Barberio Becoming a Pro
Mark Barberio knew it was a big season for him. There was no need to add any extra pressure and think about it too much.
Day 4 Development Camp Interviews - Jim Johnson, Luke Witkowski, James Mullin & Mark Barberio
Barberio’s only focus a year ago was to train harder than ever, get himself as ready as he could to perform at his top level and let his game make the case for a professional contract.
“As long as I knew I gave it my best and put everything on the line,” Barberio said. “You get what you deserve in the end.”
The 6-foot-1, 185-pound defenseman’s physical and mental preparation produced a standout season for the Quebec Major Junior League champion Moncton Wildcats and earned the 2008 sixth-round pick a three-year entry-level deal with the Lightning.
He had no guarantees before last season, despite his good statistics. Barberio is not a big, physical hitter. He is a good skater, but doesn’t have breakout speed. He just finds a way to get the job done.
“As a sixth-round pick, he’s beat the odds already,” Moncton coach Danny Flynn said.
No reason why he can’t keep going. Flynn said a big reason Barberio continues to improve is he is “20 going on 39” maturity-wise and takes on every challenge put before him.
Barberio increased his goal totals the last three years from 11 to 15 to 17. After seasons of 46 and 45 points, the Montreal native had 60 points in 65 games this season and had a mighty impressive plus/minus rating of plus-39.
Not only do the individual numbers look good, he helped lead his team to the Memorial Cup with an outstanding postseason. Barberio contributed five goals and 22 points (third on the team) in 21 playoff games.
“[Barberio] is a good person and a good player,” said Darryl Plandowski, the Lightning’s head amateur scout. “We felt that there was enough skill there, he has lot of try in him and he’s got a chance.
“He’s the type of person who can get better each year. Sometimes defensemen don’t hit their stride until they are 23 or 24.”
Barberio showed his skill at the Lightning’s prospects camp in 2009, but he knew he had to train harder to get stronger and faster.
His biggest education came at Lightning training camp last September.
“The first thing I noticed was the strength and fitness of the pros at camp,” Barberio said. “Seeing what kind of shape guys like Marty St. Louis and Vinny Lecavalier were in and how much attention they pay to their bodies was a big eye opener for me. I realized that I had been working hard, but I knew there was a lot more work to do. I was really grateful to have the opportunity to go to camp.”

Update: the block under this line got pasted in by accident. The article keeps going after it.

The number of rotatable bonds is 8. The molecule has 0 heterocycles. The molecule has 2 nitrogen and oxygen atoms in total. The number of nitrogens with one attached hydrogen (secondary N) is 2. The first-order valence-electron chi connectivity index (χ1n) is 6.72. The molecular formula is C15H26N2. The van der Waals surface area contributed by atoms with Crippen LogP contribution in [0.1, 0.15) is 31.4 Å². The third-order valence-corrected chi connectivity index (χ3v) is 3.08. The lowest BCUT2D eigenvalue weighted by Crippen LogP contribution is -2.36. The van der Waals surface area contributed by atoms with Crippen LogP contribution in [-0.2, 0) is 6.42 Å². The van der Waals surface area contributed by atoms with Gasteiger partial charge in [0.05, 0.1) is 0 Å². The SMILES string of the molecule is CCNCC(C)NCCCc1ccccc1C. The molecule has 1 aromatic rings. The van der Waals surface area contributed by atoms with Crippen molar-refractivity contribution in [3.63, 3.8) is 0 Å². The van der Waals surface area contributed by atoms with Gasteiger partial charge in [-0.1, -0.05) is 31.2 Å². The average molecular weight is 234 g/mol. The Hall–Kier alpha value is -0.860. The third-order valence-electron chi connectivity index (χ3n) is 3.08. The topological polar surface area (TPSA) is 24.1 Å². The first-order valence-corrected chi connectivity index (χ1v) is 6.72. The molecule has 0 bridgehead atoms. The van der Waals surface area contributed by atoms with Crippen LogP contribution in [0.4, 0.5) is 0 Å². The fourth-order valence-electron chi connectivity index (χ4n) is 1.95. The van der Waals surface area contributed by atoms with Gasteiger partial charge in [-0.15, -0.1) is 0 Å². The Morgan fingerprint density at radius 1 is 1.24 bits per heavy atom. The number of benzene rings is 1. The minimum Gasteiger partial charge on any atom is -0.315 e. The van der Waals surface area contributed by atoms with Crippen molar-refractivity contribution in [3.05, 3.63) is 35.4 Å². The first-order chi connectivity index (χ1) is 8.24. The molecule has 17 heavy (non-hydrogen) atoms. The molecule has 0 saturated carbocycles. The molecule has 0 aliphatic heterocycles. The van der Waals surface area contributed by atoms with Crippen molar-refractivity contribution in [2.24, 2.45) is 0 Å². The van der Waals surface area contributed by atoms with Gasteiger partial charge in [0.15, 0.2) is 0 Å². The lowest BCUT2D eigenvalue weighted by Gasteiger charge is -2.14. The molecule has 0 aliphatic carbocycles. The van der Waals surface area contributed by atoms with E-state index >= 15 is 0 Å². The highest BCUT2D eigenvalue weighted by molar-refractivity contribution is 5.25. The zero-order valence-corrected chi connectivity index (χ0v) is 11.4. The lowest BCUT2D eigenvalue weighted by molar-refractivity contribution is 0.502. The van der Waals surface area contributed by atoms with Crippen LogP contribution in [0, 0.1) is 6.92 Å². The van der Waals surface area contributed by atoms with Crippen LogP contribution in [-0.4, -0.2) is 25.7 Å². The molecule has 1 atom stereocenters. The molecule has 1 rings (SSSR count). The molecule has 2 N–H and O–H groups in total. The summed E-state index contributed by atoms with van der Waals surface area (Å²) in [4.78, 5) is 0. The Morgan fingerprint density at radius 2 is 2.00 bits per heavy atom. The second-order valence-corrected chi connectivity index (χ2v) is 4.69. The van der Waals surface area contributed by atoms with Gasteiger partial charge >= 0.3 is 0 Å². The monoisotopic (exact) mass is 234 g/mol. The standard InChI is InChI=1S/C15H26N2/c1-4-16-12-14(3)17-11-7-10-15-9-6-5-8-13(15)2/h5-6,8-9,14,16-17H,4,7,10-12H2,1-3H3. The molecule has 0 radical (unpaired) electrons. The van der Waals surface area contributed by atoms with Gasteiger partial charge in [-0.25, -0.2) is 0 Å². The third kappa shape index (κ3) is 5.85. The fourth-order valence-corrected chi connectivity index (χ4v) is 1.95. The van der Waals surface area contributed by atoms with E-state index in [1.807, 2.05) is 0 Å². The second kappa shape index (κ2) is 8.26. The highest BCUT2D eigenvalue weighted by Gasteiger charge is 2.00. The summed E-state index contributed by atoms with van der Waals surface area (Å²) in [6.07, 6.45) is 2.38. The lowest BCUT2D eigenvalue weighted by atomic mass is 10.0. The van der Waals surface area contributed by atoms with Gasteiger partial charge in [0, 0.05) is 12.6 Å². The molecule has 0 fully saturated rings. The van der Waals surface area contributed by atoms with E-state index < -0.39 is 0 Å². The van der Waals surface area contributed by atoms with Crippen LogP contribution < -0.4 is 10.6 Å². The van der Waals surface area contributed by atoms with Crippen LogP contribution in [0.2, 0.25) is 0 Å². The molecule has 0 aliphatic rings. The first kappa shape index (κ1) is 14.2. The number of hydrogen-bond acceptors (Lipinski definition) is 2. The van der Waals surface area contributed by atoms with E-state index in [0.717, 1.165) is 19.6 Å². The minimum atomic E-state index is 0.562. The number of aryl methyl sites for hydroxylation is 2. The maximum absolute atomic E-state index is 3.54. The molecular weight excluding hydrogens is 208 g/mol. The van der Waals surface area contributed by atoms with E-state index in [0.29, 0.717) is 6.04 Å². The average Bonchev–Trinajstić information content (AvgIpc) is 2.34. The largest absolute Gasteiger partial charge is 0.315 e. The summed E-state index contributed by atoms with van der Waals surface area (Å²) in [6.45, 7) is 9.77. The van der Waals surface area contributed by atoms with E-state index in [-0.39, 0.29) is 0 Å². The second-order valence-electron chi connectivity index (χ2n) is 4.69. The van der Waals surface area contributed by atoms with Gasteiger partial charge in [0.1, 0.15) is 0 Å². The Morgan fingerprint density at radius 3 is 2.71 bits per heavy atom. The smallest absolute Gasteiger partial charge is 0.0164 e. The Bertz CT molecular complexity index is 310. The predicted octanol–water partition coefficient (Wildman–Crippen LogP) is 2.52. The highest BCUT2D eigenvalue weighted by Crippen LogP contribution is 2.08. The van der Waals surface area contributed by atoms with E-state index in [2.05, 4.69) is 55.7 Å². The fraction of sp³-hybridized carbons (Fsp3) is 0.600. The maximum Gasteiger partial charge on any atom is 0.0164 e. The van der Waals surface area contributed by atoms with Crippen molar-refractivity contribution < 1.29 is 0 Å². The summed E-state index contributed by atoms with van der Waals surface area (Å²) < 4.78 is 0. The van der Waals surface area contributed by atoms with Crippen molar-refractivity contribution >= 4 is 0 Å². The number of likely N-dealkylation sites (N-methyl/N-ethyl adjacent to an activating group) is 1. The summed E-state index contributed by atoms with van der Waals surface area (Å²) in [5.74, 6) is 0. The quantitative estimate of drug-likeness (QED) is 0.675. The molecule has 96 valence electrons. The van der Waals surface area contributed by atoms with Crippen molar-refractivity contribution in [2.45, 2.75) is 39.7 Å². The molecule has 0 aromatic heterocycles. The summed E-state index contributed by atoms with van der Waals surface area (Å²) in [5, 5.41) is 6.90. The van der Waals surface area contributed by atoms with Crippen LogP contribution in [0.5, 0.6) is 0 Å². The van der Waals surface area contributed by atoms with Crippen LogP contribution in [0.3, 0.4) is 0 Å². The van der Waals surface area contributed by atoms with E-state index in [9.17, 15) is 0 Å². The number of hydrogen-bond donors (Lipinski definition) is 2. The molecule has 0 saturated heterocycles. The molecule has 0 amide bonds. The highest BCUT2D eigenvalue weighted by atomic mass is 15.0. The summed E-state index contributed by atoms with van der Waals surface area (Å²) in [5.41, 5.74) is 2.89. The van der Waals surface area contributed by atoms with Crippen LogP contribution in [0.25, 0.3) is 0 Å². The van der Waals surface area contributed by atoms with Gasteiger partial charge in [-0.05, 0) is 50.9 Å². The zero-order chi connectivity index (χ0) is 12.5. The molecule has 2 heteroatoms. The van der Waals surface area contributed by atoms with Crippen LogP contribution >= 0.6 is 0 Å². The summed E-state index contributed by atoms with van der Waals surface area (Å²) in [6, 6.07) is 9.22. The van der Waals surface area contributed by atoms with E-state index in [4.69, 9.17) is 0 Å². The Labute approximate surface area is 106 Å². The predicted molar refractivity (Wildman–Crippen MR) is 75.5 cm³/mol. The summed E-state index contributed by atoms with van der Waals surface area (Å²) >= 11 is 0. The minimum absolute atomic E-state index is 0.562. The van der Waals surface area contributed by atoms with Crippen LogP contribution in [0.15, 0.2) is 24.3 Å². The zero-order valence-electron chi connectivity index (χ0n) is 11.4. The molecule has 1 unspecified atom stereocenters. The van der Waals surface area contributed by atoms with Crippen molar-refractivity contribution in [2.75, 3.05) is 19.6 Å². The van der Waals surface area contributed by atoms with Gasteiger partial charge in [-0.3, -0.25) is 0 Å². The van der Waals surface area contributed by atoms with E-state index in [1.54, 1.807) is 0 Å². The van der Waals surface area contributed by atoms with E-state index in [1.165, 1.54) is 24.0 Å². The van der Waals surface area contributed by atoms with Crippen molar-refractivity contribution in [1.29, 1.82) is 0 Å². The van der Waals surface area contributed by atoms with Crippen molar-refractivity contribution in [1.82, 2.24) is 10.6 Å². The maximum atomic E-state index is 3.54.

Barberio started with Cape Breton in the Quebec League, but was traded to Moncton in a deal for defenseman Luc Bourdon, who would later become a first-round draft pick. Cape Breton was loading up for a playoff run. Three seasons later, Barberio was on a team that was loaded.
This year’s Moncton’s defense was very talented with David Savard, recently signed by Columbus, and Brandon Gormley, who was picked 13th in the 2010 draft by Phoenix.
“We had an unbelievable owner, who built a class organization with great coaches,” Barberio said. “We had such a great group of guys. It was a real team-first mentality that everybody took to heart. That’s why we ended up having a successful season.”
Barberio was better physically, but he said the biggest change for him was the mental side of the game.
“I think I took big steps this year in my mental preparation before and during games,” Barberio said. “The coaching staff had something to do with that and the team also hired a sports psychologist. Once I really got a hold of how to prepare mentally before games, my game really took off.”
Moncton appeared ready to get off to a strong start in the Memorial Cup, but let a 4-2 lead get away in the final 6 minutes and lost in overtime to the Calgary Hitmen. Barberio said that tough defeat affected them in their next game against Brandon.
The Wildcats put up a great fight against the eventual repeat champs Windsor in their third game of the tournament, losing in overtime, but were eliminated.
“It was still a great experience,” Barberio said. “Not everybody gets to play in that tournament.”
Ten days after the Windsor game, Barberio was signed by the Lightning.
Barberio said he had a better comfort level at Lightning Development Camp in Tampa a few weeks ago and the things he learned will be very beneficial. He showed improved strength, throwing the eight-pound medicine ball from his knees longer than anyone at the camp. He also displayed his composure with the puck and his ability to find open teammates on the ice.
Now, it’s up to him.
“My goal is to keep developing as a player, working on every facet of the game,” Barberio said. “I’m definitely going to have to be patient.”